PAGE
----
Weather Extremes

Aug. 29, 2017

08/26

I am writing this blog on the dirty side of hurricane Harvey listening to heavy rain and knowing we have several more days of this level of precipitation. This hurricane is wedged between two high pressure systems and will sit on us for days, dumping an enormous amount of rain to the Texas coast. More often, hurricanes blow through quickly rather than sit on a place for days. The slow movement means huge rainfall and this extreme rainfall will break many historic rainfall records. Watching the forecast, the forecaster mentioned that the weather service had to add a new color for rainfall amounts on their graphs, 40+ inches is predicted near where Harvey made landfall. “The amount of water in Houston was so unprecedented that the weather service on Wednesday had to update the color charts on its official rainfall maps to indicate the heavier totals.”

I’ve been through several hurricanes, I was 2 yrs old when the big one, Carla, came through in 1961. Every hurricane here is measured by that one. Although Ike’s status was reduced before it hit land fall, the satellite showed how huge it was and it was pushing a storm surge over the 17 ft seawall in Galveston while it was still 24 hours out. Ike’s size is an example of extreme weather. I live 75 miles inland and we were without electricity for two weeks after Ike.

Sandy, up north, was an example of an unusual and extreme hurricane weather event. Remember, warm ocean waters provide the energy that drives the formation and intensity of hurricanes. For there to be warm enough water so far north that late in the hurricane season is unusual. The storm surge went further inland than any other weather event and caused extensive damage.

It does seem to me, as a native of this area, that our summers are becoming increasingly humid and the weather forecasters have not been predicting rainfall amounts accurately. The past few years, there have been unpredicted floods and areas exceeding their 300 year flood levels. Due to global warming, there has been more ocean evaporation which puts more moisture in the air. Warm air can hold more moisture. I hypothesize the excess moisture has not been fully incorporated into the weather models used to predict our weather. And, warm ocean water feeds energy into hurricanes.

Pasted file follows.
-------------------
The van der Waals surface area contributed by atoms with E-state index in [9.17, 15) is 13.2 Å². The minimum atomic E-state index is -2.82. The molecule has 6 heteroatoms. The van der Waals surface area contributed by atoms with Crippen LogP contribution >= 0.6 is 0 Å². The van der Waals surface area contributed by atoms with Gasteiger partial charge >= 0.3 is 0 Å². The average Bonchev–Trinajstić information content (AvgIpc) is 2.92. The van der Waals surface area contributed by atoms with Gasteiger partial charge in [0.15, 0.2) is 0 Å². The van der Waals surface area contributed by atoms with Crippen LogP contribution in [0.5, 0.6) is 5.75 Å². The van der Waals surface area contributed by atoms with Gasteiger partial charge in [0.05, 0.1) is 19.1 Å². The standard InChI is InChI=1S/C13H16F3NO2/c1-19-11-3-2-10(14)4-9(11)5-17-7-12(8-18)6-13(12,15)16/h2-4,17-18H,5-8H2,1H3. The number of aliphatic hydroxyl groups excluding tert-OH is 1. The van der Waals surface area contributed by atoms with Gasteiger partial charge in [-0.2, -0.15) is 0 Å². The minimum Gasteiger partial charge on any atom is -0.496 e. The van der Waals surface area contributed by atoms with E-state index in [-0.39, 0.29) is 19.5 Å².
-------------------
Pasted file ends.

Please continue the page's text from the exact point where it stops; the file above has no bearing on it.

I could continue to discuss more unusual and extreme weather events occurring in recent years. The tornado that hit Moore Oklahoma in 2013 was rated above our tornado scale, topping EF-5. Schools, normally build to be shelters and withstand EF-5 tornado forces were destroyed. This is why the loss of life was so devastating. The May 31 2013 El Reno, Oklahoma tornado – responsible for killing 20 people - is now the widest tornado ever recorded in the United States at 2.6 miles (4.2 km) wide. The April 25th–28th 2011 tornado outbreak is the most extensive tornado outbreak in US history, 329 tornadoes were confirmed during this outbreak. It was an extremely large and violent outbreak, popularly known as the 2011 Super Outbreak.  During an extreme heat wave in the summer of 2012, there was a rare derecho wind event (a kind of straight line wind event with the wind strength of a tropical storm) that occurred across the northern United States. It was a historic event impacting 11 states along its 700 mile path. These were all record setting weather events and all occurring recently. Weather does seem to be trending towards increasingly extreme events.